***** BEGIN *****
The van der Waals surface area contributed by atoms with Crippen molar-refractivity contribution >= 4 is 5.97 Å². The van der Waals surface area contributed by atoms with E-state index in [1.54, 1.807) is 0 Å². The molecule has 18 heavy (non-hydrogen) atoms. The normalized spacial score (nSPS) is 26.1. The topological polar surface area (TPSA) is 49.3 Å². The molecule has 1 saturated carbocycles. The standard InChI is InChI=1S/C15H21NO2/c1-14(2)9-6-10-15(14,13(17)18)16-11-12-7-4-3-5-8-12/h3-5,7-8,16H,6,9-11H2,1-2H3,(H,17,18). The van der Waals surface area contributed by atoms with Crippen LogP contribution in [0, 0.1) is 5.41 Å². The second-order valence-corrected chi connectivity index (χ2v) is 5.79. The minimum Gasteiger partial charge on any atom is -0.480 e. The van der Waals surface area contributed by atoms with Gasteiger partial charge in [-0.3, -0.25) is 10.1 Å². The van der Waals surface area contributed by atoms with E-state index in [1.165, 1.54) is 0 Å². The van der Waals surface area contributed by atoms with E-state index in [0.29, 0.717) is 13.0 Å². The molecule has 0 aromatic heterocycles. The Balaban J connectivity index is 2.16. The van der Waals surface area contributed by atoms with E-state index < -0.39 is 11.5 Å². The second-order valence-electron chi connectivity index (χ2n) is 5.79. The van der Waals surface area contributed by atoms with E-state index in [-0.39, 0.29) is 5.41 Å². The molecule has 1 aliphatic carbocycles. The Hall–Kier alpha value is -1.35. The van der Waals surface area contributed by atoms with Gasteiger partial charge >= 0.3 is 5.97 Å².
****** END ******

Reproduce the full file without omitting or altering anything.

The van der Waals surface area contributed by atoms with Crippen molar-refractivity contribution >= 4 is 5.97 Å². The van der Waals surface area contributed by atoms with E-state index in [1.54, 1.807) is 0 Å². The molecule has 18 heavy (non-hydrogen) atoms. The normalized spacial score (nSPS) is 26.1. The topological polar surface area (TPSA) is 49.3 Å². The molecule has 1 saturated carbocycles. The standard InChI is InChI=1S/C15H21NO2/c1-14(2)9-6-10-15(14,13(17)18)16-11-12-7-4-3-5-8-12/h3-5,7-8,16H,6,9-11H2,1-2H3,(H,17,18). The van der Waals surface area contributed by atoms with Crippen LogP contribution in [0, 0.1) is 5.41 Å². The second-order valence-corrected chi connectivity index (χ2v) is 5.79. The minimum Gasteiger partial charge on any atom is -0.480 e. The van der Waals surface area contributed by atoms with Gasteiger partial charge in [-0.3, -0.25) is 10.1 Å². The van der Waals surface area contributed by atoms with E-state index in [1.165, 1.54) is 0 Å². The van der Waals surface area contributed by atoms with E-state index in [0.29, 0.717) is 13.0 Å². The molecule has 0 aromatic heterocycles. The Balaban J connectivity index is 2.16. The van der Waals surface area contributed by atoms with E-state index < -0.39 is 11.5 Å². The second-order valence-electron chi connectivity index (χ2n) is 5.79. The van der Waals surface area contributed by atoms with E-state index in [-0.39, 0.29) is 5.41 Å². The molecule has 1 aliphatic carbocycles. The Hall–Kier alpha value is -1.35. The van der Waals surface area contributed by atoms with Gasteiger partial charge >= 0.3 is 5.97 Å².